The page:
During MidCamp, a regional Drupal conference in Chicago, I had the pleasure of presenting a talk on how to get your first job in Drupal. I still recall the anxiety I felt when trying to get my first software-development job. As a mentor to others in that same position, I know that it’s still hard and anxiety-inducing. As someone who has interviewed tens of dozens of folks for positions across the experience spectrum, I have a perspective that can hopefully guide others through this process. My talk at MidCamp was focused on Drupal, but many of the tactics I covered apply regardless of technology. Below is a summary of my talk, broadened to cover software development jobs in general.
Your Job Landscape
To embark on a successful job search, it pays to spend a little time analyzing the current state of hiring in general, the state of the industries that appeal to you, and the state of hiring for the technology or focus you are looking to find work in.
As I write this, we are about midway through 2023, and the hiring landscape is ... weird. The many headlines earlier this year about tech layoffs masked the nuance of what was happening. Yes, there were lots of layoffs at well-known tech companies, and that may continue, depending on how the economy continues to react to inflation and interest-rate increases. But every company and industry uses technology, so industries that are thriving in these market conditions are still hiring. Don’t lose hope based on headlines alone. But do some reflection and research. What type of organization interests you? What type of industry or focus do you know? What technology do you want to work with and have learned or worked with in some way? Do you want to work at a large company, an agency, or a small nonprofit? These answers will help you narrow the scope of where to look for jobs.
Targeting Your Job Search
With the knowledge that the job market is challenging, it's important to consider the type of role you are seeking. While you may have a clear understanding of your desired career path, it's beneficial to broaden your horizons when starting out. Applying for related roles can increase your chances of landing a job and gaining valuable experience. Throughout my career in software development, I have embraced roles in adjacent areas, such as business analysis, project management, people leadership and management, and business ownership. Experience in adjacent areas makes you a stronger candidate in many ways and may lead you to opportunities that are very much what you’re looking for.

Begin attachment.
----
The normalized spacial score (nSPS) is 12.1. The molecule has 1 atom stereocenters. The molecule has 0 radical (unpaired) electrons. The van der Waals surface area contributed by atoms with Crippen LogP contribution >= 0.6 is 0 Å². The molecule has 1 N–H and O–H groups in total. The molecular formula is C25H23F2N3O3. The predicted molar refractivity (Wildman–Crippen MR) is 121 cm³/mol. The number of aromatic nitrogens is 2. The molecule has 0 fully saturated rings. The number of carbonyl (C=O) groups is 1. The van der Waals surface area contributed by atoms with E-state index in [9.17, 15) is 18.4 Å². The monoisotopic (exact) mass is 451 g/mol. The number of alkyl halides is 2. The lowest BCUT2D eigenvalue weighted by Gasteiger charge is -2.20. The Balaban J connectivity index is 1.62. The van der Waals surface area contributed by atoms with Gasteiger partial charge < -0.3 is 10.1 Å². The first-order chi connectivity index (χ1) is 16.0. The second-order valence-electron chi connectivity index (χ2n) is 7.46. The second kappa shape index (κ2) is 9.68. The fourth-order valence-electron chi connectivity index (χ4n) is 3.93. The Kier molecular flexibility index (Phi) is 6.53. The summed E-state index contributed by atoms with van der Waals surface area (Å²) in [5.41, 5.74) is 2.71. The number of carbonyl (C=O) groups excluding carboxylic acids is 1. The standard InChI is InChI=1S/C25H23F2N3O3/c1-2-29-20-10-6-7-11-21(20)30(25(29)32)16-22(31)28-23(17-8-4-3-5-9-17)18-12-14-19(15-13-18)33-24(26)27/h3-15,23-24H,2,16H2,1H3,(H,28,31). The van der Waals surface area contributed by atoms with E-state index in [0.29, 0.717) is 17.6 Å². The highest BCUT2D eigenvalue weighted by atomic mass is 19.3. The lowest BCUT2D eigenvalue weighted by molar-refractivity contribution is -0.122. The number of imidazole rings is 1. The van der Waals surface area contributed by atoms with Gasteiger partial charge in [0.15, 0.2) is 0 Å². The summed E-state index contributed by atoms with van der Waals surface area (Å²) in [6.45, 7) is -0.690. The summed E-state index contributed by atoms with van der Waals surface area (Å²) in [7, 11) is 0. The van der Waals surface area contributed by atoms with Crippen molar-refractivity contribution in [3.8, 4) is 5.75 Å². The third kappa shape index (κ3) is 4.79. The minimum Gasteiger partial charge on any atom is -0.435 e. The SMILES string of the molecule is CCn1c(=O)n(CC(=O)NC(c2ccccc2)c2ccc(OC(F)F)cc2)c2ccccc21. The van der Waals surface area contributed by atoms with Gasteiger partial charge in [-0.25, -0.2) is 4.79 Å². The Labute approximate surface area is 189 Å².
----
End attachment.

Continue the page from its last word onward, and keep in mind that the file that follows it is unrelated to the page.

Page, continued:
Finding Job Opportunities
When it comes to finding job opportunities, there are several avenues to explore beyond Indeed, ZipRecruiter, and the like. I recommend setting up automated alerts in Google and LinkedIn for job postings that meet the criteria you identified above, as a good first step. After that, expand your search beyond the methods everyone else is using.
- Go to meetups, whether they are based on the technology you use or focused on a specific industry. Even attend ones that seem outside the scope of your job search. Not only do recruiters attend meetups (especially the tech-focused ones), but you’ll meet people who may know of opportunities.
- Join tech-focused Slack workspaces. I have joined a dozen Slack workspaces, and many of these include a #jobs channel. I belong to one for tech folks in my region and many for the technologies we use at Spry. You can search for these online, or you may find out about them through meetups, conferences, subReddits, or other online communities.
- Use LinkedIn to find relationships between the people you know and companies you’re interested in. Even if the person isn’t in the area of the company you’d like to work in, they can be instrumental in a few ways. They may know of unpublished job openings or have friends in your area of interest. They can also give you an inside view of the company’s culture and health.
- Look for niche or affinity job boards that focus on an industry, technology, or other aspects that match you or your career focus.
The common theme in many of these tactics is to expand and develop your network. Especially to introverts, “networking” can be off-putting. But the more people you know, the better your chances are of finding job opportunities. Many open positions are never posted on job boards, and the only way to know about them is through people on the inside.
Getting an Interview
What can be the most daunting for anyone starting out in a career is the lack of any advertised job that has no experience requirement. It's important to remember that these listings describe an "ideal" candidate, and very few individuals will perfectly match the description. "Minimum" years of experience are subjective, so don't let that discourage you from applying.